# Question #80d6a

##### 1 Answer

#### Answer:

#### Explanation:

The first thing to do here is make sure that the two volumes given to you are expressed using the **same units**.

You can convert *microliters*, *milliliters*,

#color(purple)(|bar(ul(color(white)(a/a)color(black)("1 mL" = 10^3mu"L")color(white)(a/a)|)))#

In your case, the sample of urine will have a volume equivalent to

#50 color(red)(cancel(color(black)(mu"L"))) * "1 mL"/(10^3color(red)(cancel(color(black)(mu"L")))) = "0.050 mL"#

Now, the **dilution factor** is calculated by dividing the **final volume** of the solution, which is the volume of the *diluted solution*, by the **initial volume** of the solution, which is the volume of the *concentrated* solution.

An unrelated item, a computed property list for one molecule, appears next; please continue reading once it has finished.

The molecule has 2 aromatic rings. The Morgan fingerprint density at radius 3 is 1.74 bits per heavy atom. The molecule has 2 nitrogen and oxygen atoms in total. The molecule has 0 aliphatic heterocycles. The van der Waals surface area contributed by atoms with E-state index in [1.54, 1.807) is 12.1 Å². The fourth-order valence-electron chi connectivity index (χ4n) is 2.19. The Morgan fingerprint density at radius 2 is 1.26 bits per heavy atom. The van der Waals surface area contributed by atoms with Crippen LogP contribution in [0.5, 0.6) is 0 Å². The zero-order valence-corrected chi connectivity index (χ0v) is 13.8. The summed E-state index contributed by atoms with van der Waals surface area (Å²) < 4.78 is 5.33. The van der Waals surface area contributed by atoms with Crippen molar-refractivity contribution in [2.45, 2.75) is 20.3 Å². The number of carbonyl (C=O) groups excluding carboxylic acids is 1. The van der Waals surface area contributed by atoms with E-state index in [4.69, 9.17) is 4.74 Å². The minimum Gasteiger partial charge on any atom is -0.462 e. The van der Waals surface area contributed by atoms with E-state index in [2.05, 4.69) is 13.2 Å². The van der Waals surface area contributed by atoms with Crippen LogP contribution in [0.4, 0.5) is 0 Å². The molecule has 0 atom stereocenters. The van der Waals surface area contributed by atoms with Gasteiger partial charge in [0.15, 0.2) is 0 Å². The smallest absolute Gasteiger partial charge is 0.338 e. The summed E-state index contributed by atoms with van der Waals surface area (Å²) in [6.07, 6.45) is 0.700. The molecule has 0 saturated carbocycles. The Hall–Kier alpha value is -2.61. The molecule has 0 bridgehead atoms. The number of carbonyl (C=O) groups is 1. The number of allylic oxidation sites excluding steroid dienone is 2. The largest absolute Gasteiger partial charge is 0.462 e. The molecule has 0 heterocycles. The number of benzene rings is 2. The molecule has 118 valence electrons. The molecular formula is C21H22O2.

#color(blue)(|bar(ul(color(white)(a/a)"DF" = V_"diluted"/V_"concentrated" color(white)(a/a)|)))#

The volume of the **diluted solution** is equal to the volume of the concentrated sample, which in this case is urine, plus the volume of the diluent, which in this case is water

#V_"diluted" = V_"concentrated" + V_"diluent"#

#V_"diluted" = "0.050 mL" + "0.150 mL" = "0.200 mL"#

The dilution factor will thus be equal to

#"DF" = (0.200 color(red)(cancel(color(black)("mL"))))/(0.050color(red)(cancel(color(black)("mL")))) = color(blue)(4)#

This tells you that the concentrated solution was **times more concentrated** than the diluted solution.